3.7. For ready reference the said provision is reproduced as under:-“9(1)(v)
(1) The following income shall be deemed to accrue or arise in India
(v) the transfer of all or any rights (including the granting of a license) in respect of any copyright, literary artistic or scientific work including films or video tapes for use in connection with television or tapes for use in connection with radio broadcasting, but not including consideration for the sale, distribution or exhibition of cinematographic films.”
3.8. Similarly, the provisions of Section 9(1)(vii) Explanaiton-2 are also not applicable for the reason that these procurement charges cannot be said to be for rendering of any managerial, technical or consultancy services. Thus the payments does not fall neither as royalty u/s.9(1)(v) nor u/s.9(1 )(vii) of I.T. Act as a fee for technical services.
3.9. It has also been noticed that the Hon’ble 1TAT, Ahmedabad in the case of Sunset Drive-In Cinema (P) Ltd. Vs. ITO [5 SOT 64] has held that no TDS is required to be deducted for the payment of film distribution share. The relevant extract of the decision is reproduced hereunder:-
“6. From the above, it is clear that section 194C would be applicable if any person is making payment of any sum to any resident for carrying out any work. In the case under consideration before us the assessee is exhibiting the films in the cinema owned by it. The receipt from the exhibition of films is shared between the assessee and the Distributor on the terms agreed between them. Therefore, the question is whether the amount collected by the assessee on exhibition of films and part of which is shared with the Distributor, is covered within the ambit of definition of “contract for carrying out any work”. In our opinion, there is no work carried out by the Distributor. The Distributor is getting his share because he has acquired rights of the distribution of the films in particular area. No work is carried out by the Distributor for which the payment is made.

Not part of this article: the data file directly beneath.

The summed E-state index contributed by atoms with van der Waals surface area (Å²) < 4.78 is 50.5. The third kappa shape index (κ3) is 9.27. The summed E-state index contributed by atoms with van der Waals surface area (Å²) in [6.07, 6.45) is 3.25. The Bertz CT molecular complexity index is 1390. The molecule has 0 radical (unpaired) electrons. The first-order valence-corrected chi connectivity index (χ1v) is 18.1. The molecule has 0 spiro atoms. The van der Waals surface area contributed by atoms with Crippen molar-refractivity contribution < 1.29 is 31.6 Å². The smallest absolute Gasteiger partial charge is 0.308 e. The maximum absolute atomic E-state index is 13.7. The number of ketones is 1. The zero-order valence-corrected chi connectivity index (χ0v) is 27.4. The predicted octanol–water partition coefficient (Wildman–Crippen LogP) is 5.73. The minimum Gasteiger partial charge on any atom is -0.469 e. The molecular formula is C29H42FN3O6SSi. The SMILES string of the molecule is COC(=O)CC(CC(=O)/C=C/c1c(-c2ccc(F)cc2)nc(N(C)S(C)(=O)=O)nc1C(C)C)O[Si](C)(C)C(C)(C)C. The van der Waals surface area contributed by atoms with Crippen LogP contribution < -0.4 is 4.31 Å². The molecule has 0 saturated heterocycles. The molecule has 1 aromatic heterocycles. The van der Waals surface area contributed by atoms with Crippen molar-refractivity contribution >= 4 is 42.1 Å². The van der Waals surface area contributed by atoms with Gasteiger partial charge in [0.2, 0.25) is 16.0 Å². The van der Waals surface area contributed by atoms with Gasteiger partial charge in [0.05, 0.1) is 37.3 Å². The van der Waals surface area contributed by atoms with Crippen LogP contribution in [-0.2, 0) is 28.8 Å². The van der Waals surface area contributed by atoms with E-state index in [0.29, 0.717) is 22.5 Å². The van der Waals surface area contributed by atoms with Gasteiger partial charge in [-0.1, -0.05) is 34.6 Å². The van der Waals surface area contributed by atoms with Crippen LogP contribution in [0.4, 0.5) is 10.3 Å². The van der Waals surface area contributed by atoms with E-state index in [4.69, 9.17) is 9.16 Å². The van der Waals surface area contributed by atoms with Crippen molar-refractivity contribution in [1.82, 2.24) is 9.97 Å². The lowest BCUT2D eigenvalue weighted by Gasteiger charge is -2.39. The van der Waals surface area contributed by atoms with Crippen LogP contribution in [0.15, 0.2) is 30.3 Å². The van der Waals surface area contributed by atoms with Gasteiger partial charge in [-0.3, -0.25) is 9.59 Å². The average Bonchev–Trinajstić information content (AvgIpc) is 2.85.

Moreover, Explanation (iii) to section 194C defines the word “work”. In such definition of “work” also the exhibition of films does not fall. It was vehemently contended by the learned DR that the above definition of “work” is only inclusive definition and therefore, even if the distribution of film is not mentioned in the definition, the same be covered by the definition. We are unable to agree with this contention of the learned DR because the Legislature has included the word ‘broadcasting” and “telecasting” and production of programmes. If the Legislature wanted to include the distribution of film they could have included the same along with broadcasting and telecasting. We find that similar view is token by the SMC Bench of ITAT in the case of Essem Entertainment (PJ Ltd. (supra) and also by the ITAT, Ahmedabad Bench “C” in the case of City Gold Entertainment (P.) Ltd. [supra) wherein it is held as under:—